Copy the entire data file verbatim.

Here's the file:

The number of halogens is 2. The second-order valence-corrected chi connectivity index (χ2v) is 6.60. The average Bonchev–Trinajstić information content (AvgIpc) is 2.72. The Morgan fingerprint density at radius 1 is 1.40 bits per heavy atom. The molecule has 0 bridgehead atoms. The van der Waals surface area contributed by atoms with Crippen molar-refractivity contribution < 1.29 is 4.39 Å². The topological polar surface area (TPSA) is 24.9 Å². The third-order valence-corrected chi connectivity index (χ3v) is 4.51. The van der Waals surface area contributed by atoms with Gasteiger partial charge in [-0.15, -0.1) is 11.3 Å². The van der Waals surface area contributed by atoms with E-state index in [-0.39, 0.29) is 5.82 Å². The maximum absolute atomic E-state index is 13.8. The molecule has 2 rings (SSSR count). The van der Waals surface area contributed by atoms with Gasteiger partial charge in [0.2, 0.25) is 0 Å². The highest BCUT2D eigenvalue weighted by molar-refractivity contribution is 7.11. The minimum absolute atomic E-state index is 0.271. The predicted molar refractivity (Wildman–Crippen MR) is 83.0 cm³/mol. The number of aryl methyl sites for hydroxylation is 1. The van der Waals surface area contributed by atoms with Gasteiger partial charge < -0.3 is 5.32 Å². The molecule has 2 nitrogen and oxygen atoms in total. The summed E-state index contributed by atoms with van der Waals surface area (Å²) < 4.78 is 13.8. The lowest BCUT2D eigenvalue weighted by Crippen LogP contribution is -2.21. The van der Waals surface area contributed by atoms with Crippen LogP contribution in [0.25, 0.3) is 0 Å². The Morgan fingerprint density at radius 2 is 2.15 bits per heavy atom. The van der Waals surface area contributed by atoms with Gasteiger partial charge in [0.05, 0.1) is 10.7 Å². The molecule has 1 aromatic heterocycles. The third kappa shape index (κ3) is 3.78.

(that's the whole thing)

The number of halogens is 2. The second-order valence-corrected chi connectivity index (χ2v) is 6.60. The average Bonchev–Trinajstić information content (AvgIpc) is 2.72. The Morgan fingerprint density at radius 1 is 1.40 bits per heavy atom. The molecule has 0 bridgehead atoms. The van der Waals surface area contributed by atoms with Crippen molar-refractivity contribution < 1.29 is 4.39 Å². The topological polar surface area (TPSA) is 24.9 Å². The third-order valence-corrected chi connectivity index (χ3v) is 4.51. The van der Waals surface area contributed by atoms with Gasteiger partial charge in [-0.15, -0.1) is 11.3 Å². The van der Waals surface area contributed by atoms with E-state index in [-0.39, 0.29) is 5.82 Å². The maximum absolute atomic E-state index is 13.8. The molecule has 2 rings (SSSR count). The van der Waals surface area contributed by atoms with Gasteiger partial charge in [0.2, 0.25) is 0 Å². The highest BCUT2D eigenvalue weighted by molar-refractivity contribution is 7.11. The minimum absolute atomic E-state index is 0.271. The predicted molar refractivity (Wildman–Crippen MR) is 83.0 cm³/mol. The number of aryl methyl sites for hydroxylation is 1. The van der Waals surface area contributed by atoms with Gasteiger partial charge < -0.3 is 5.32 Å². The molecule has 2 nitrogen and oxygen atoms in total. The summed E-state index contributed by atoms with van der Waals surface area (Å²) < 4.78 is 13.8. The lowest BCUT2D eigenvalue weighted by Crippen LogP contribution is -2.21. The van der Waals surface area contributed by atoms with Crippen LogP contribution in [0.25, 0.3) is 0 Å². The Morgan fingerprint density at radius 2 is 2.15 bits per heavy atom. The van der Waals surface area contributed by atoms with Gasteiger partial charge in [0.05, 0.1) is 10.7 Å². The molecule has 1 aromatic heterocycles. The third kappa shape index (κ3) is 3.78.